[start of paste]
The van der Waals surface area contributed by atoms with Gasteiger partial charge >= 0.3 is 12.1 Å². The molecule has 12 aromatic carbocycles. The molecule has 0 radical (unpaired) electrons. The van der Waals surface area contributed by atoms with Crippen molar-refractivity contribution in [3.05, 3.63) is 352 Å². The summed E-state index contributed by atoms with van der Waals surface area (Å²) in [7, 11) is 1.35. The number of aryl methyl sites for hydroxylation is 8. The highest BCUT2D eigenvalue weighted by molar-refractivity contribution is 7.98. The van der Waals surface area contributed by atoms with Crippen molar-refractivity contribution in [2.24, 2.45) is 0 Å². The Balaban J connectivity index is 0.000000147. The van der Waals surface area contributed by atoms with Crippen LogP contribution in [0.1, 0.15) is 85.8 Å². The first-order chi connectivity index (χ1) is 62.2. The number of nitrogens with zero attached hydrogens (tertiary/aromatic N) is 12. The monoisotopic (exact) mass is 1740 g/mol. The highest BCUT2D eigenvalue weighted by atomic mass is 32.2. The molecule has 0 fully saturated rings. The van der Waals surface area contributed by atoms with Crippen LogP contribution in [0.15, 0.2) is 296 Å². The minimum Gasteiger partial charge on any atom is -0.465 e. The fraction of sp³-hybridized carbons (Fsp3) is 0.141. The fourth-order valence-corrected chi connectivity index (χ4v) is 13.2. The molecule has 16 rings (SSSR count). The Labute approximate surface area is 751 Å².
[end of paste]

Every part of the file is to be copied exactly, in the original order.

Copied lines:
The van der Waals surface area contributed by atoms with Gasteiger partial charge >= 0.3 is 12.1 Å². The molecule has 12 aromatic carbocycles. The molecule has 0 radical (unpaired) electrons. The van der Waals surface area contributed by atoms with Crippen molar-refractivity contribution in [3.05, 3.63) is 352 Å². The summed E-state index contributed by atoms with van der Waals surface area (Å²) in [7, 11) is 1.35. The number of aryl methyl sites for hydroxylation is 8. The highest BCUT2D eigenvalue weighted by molar-refractivity contribution is 7.98. The van der Waals surface area contributed by atoms with Crippen molar-refractivity contribution in [2.24, 2.45) is 0 Å². The Balaban J connectivity index is 0.000000147. The van der Waals surface area contributed by atoms with Crippen LogP contribution in [0.1, 0.15) is 85.8 Å². The first-order chi connectivity index (χ1) is 62.2. The number of nitrogens with zero attached hydrogens (tertiary/aromatic N) is 12. The monoisotopic (exact) mass is 1740 g/mol. The highest BCUT2D eigenvalue weighted by atomic mass is 32.2. The molecule has 0 fully saturated rings. The van der Waals surface area contributed by atoms with Crippen LogP contribution in [0.15, 0.2) is 296 Å². The minimum Gasteiger partial charge on any atom is -0.465 e. The fraction of sp³-hybridized carbons (Fsp3) is 0.141. The fourth-order valence-corrected chi connectivity index (χ4v) is 13.2. The molecule has 16 rings (SSSR count). The Labute approximate surface area is 751 Å².